Avoid Gilead Like The Plague

| About: Gilead Sciences, (GILD)

Summary

Gilead Sciences is in free fall due to uncertainty about future revenue.

Management has yet to calm shareholders or reassure the market.

Is Gilead management smart or incompetent?

I have written a good number of articles about Gilead Sciences (NASDAQ:GILD) and I have always had optimistic, encouraging things to say. The long-term prospects of the company are still intact and bright despite the poor stock performance, I claimed. Even when HCV revenue is subdued, Gilead's HIV business, pipeline, and perhaps some acquisitions would keep revenue growth chugging along, I said. Well now I'm changing my tune.

GILD Chart

GILD data by YCharts

As some readers might recall, I wrote two articles on GILD in the run-up to earnings: one discussing whether the stock was a value play or value trap (here) and one recommending that investors buy put options on the stock as an alternative to selling shares before earnings (here).

In the first article, I concluded that GILD was a value trap short-term and a value play long-term. The decline of Gilead's HCV business coupled with management's decision not to try and fill in the resulting revenue gap led me to think that the market would not treat GILD kindly in the short-term. Nothing spooks the market more than uncertainty about future growth. Stocks that don't earn a dime yet grow revenue see significantly more stock price appreciation than stalwarts that rake in earnings and cash flow but don't have a clear path to increasing revenue. Maybe you disagree, but that's just the way things are. Which leads me to the admittedly click-baity, title of this article: Avoid Gilead like the plague.

Yes, I know what many of you are thinking. Long-term, GILD is a sure-fire winner! The fundamentals are pristine! Even with current headwinds, Gilead is still raking in profits and cash flow! Who cares about short-term price movements because I'm in for the long haul!

And I hear you. I see these points. But the reality is that management has provided little visibility into the company's future revenue growth prospects and little reassurance to skittish investors. Couple this with the decline of HCV revenues, Gilead's primary cash cow, and you get share price declines. Maybe some GILD investors are okay with that and are of the opinion that Gilead's management is waiting for the right drug or company to come around instead of rushing into any ill-advised acquisitions.

However, this has not been adequately communicated to shareholders or the market at large. In fact, I would say that management is communicating the opposite. While revenue growth heads sharply in reverse and the share price continues to remain stagnant, Gilead bought back $8 billion worth of stock in Q1 2016 and $1 billion in Q2. Provided on the company's Q2 earnings slides were the average prices for those buybacks:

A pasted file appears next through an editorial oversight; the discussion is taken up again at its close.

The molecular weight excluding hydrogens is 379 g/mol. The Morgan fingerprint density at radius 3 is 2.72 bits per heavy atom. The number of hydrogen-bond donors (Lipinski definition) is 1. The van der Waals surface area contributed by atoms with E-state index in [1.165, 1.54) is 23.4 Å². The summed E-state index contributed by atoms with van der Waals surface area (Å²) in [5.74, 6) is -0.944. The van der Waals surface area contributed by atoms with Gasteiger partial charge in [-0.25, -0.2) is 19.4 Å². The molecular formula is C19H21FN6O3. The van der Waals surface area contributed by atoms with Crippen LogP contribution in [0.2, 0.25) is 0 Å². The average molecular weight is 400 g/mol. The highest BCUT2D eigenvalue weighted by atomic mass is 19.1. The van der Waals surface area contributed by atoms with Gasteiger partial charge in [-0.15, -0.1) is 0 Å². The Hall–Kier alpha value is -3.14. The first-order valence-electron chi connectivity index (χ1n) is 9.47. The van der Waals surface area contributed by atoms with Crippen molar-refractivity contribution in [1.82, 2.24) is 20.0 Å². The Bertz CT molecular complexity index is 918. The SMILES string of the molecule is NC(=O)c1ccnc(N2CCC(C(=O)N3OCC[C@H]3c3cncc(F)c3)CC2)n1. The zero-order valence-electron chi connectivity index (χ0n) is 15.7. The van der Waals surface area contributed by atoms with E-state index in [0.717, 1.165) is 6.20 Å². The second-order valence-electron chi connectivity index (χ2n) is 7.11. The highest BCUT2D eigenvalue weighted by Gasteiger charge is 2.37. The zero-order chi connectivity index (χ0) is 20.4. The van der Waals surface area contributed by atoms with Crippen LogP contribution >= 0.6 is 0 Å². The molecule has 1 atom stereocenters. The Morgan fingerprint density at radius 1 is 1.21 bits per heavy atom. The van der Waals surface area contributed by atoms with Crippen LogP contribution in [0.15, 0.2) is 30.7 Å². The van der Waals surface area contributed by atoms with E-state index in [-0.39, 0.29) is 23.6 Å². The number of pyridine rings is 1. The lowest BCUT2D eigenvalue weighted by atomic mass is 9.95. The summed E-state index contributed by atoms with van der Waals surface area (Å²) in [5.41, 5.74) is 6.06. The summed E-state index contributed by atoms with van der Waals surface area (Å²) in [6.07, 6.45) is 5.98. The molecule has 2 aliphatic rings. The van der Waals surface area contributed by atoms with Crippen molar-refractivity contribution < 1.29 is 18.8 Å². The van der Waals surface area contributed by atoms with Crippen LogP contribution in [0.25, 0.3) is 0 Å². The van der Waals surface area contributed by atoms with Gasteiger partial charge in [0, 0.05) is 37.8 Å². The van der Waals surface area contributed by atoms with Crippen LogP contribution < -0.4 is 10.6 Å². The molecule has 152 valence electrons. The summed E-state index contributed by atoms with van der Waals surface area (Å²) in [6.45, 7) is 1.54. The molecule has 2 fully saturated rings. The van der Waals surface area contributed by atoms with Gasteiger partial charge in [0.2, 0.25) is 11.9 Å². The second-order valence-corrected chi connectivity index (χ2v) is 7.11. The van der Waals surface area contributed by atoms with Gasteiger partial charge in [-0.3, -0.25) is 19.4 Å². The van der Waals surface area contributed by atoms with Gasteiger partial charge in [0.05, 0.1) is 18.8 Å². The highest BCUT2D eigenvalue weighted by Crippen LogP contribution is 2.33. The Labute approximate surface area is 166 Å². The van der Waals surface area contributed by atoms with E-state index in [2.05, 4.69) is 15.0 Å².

Click to enlarge

Now I'm not gonna do the math, but I think it's fair to say Gilead overpaid for those shares, and then some. $9 billion is a huge sum of money to be spending on share repurchases when the stock price is floundering and the market is questioning future growth. In the biotechnology sector there is always another, probably better, use of capital. And if you thought Gilead overpaid for those shares, the average share price for prior repurchases is even higher (think $100+ per share).

As it stands right now, in terms of solid and quantifiable revenue streams, Gilead has its thriving HIV business ($3.1 billion in sales in Q2 up 15% year-over-year), its declining HCV business ($4 billion in sales in Q2 down 18%), and about $600 million in other product revenue, which is about flat from Q2 2015. The pipeline has potential, but its contribution to future revenue and is either too uncertain or too insignificant to have an impact on the share price now.

So why buy GILD right now? HCV is shrinking faster than HIV is growing, no pipeline blockbusters are coming to fruition in the short-term to offset revenue losses, and management has been unwilling to spend cash on acquiring any other products or companies. That strategy does not appear to compare well to Gilead's large-cap biotech competitors:

My fellow Seeking Alpha contributor Alexander J. Poulos penned an article that included this slide from AbbVie (NYSE:ABBV), which I found relevant. Gilead is all the way down at the end there with a CAGR of 0% through 2020. Ouch. While I disagree with his conclusion, I would recommend giving Mr. Poulos' informative and well-written article a read, here.